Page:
In late 2010, I wrote a short history of Apple Mac malware. Since then there have been some significant developments, so here’s a revised and updated version.
Before we begin, it’s worth recognising that malware on the Mac is a subject which raises strong emotions. There are some who believe that the problem is overhyped (or even non-existent!) and others who believe that the malware problem on Macs is underestimated by the Apple-loving community.
Hopefully this short history will go some way to present the facts, and encourage sensible debate.
From the early 1980s, right up until the present day, here are some of the highlights in the history of Apple Mac malware.
Mac malware timeline
- 1982 – Prehistory: Elk Cloner
- 1987 – nVIR
- 1988 – HyperCard
- 1990 – MDEF
- 1991 – German folk tunes
- 1995 – Word macro viruses
- 1996 – Laroux – viruses for Excel
- 1996 – AutoStart 9805 and Sevendust
- 2004 – Renepo and Amphimix
- 2006 – Leap, the first virus for Mac OS X
- 2007 – OpenOffice BadBunny and RSPlug financial malware
- 2008 – Scareware, backdoors and Jahlav
- 2009 – Malware in pirated software torrents, sex videos and a rudimentary virus protection from Apple
- 2010 – Backdoors, cross-platform attacks and free anti-virus
- 2011 – MacDefender scareware and SEO poisoning
The first virus to affect Apple computers wasn’t written for the Macintosh (that iconic computer wasn’t set to appear until 1984) but is of historic interest none the less.
On every 50th boot the Elk Cloner virus would display a short poem:
Elk Cloner: The program with a personality
It will get on all your disks
It will infiltrate your chips
Yes, it's Cloner!
It will stick to you like glue
It will modify RAM too
Send in the Cloner!
What may surprise some Apple fans is that the Elk Cloner boot sector virus predates IBM PC viruses by some years.
Rich Skrenta, by the way, went on to found the web companies Topix and Blekko. Clearly his early entanglement with malware-writing didn’t make him a completely bad apple.
It was a similar story to what was happening in the world of MS-DOS malware, where viruses would typically travel from computer to computer by users sharing floppy disks.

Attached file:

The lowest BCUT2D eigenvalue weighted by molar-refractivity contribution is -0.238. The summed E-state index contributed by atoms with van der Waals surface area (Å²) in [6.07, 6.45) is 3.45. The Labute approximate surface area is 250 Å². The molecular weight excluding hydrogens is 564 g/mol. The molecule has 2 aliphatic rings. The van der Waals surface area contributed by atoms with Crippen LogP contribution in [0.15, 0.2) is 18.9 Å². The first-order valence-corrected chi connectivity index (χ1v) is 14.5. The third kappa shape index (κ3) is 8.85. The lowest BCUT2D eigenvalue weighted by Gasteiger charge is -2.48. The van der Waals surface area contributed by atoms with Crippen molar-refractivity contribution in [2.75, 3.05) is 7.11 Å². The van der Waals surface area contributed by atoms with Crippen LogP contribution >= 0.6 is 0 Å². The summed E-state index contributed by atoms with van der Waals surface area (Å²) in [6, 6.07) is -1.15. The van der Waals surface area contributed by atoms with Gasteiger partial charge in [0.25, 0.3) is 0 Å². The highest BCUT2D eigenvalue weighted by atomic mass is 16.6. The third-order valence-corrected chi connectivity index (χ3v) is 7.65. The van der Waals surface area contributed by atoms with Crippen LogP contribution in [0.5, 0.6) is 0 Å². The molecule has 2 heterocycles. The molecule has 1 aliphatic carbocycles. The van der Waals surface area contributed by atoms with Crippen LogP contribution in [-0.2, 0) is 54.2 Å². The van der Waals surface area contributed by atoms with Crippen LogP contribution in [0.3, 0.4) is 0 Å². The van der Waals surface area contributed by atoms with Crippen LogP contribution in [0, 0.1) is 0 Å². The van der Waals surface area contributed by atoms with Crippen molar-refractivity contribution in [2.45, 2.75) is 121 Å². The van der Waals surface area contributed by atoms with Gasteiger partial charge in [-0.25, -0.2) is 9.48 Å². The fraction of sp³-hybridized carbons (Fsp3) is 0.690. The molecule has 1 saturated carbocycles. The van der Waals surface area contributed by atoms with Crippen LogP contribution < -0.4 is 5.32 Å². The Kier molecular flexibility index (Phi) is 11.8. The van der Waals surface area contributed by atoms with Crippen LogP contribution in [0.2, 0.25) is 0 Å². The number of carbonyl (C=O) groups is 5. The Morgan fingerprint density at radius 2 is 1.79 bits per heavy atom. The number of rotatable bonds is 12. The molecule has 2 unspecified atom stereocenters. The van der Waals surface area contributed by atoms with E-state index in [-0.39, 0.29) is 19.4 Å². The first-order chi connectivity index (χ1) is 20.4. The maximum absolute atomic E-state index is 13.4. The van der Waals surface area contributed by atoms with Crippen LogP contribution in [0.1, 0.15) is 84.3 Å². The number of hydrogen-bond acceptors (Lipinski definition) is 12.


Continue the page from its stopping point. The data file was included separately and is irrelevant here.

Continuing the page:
Source code for nVIR was later made available, causing a rash of variants for the Mac platform. In response, the first anti-virus products for Mac – some free, some commercial – began to emerge.
It appears that the first HyperCard virus was written in 1988. Running on early versions of Apple’s Mac OS, one HyperCard virus displayed a message about Michael Dukakis’s US presidential bid before self-destructing:
"Greetings from the HyperAvenger! I am the first HyperCard virus ever. I was created by a mischievous 14 year old, and am completely harmless. Dukakis for preseident in '88. Peace on earth and have a nice day"
The MDEF virus (aka Garfield) emerged, infecting application and system files on the Mac.
HC (also known as Two Tunes or Three Tunes) was a HyperCard virus discovered in Holland and Belgium in March 1991.
On German language versions of the operating system it would play German folk tunes and display messages such as “Hey, what are you doing?” and “Don’t panic”.
Microsoft accidentally shipped the first ever Word macro virus, Concept, on CD ROM. It infected both Macs and PCs running Microsoft Word.
Concept was not written with malicious intent (aside from spreading, it just displayed a message box containing the number “1”) but thousands of macro viruses were to follow, many also affecting Microsoft Office for Mac.
Word macro viruses turned the world of Mac *and* Windows malware on its head overnight.
Furthermore, most people at the time considered documents to be non-dangerous, and were happy to receive them without thinking of the possible security implications. Just opening a Word .DOC file could infect your computer, because the macro virus’s code was embedded within.
You could measure how good your anti-virus software was by how quickly and seriously it responded to the macro virus threat.
Laroux, the first Excel macro virus, was released and hit owners of Windows computers.
Mac users escaped unaffected at first – at least until the release of Excel 98 for Mac meant they could also become victims.
David Harley of Macvirus tells me that he remembers watching with interest as reports of Autostart spread from Asia to the rest of the world.
In the same year, Sevendust, also known as 666, infected applications on Apple Mac computers.
Big changes to the Mac malware scene were just around the corner, however, with the release of Mac OS X – a whole new version of the operating system which would mean that much of the old malware would no longer be capable of running.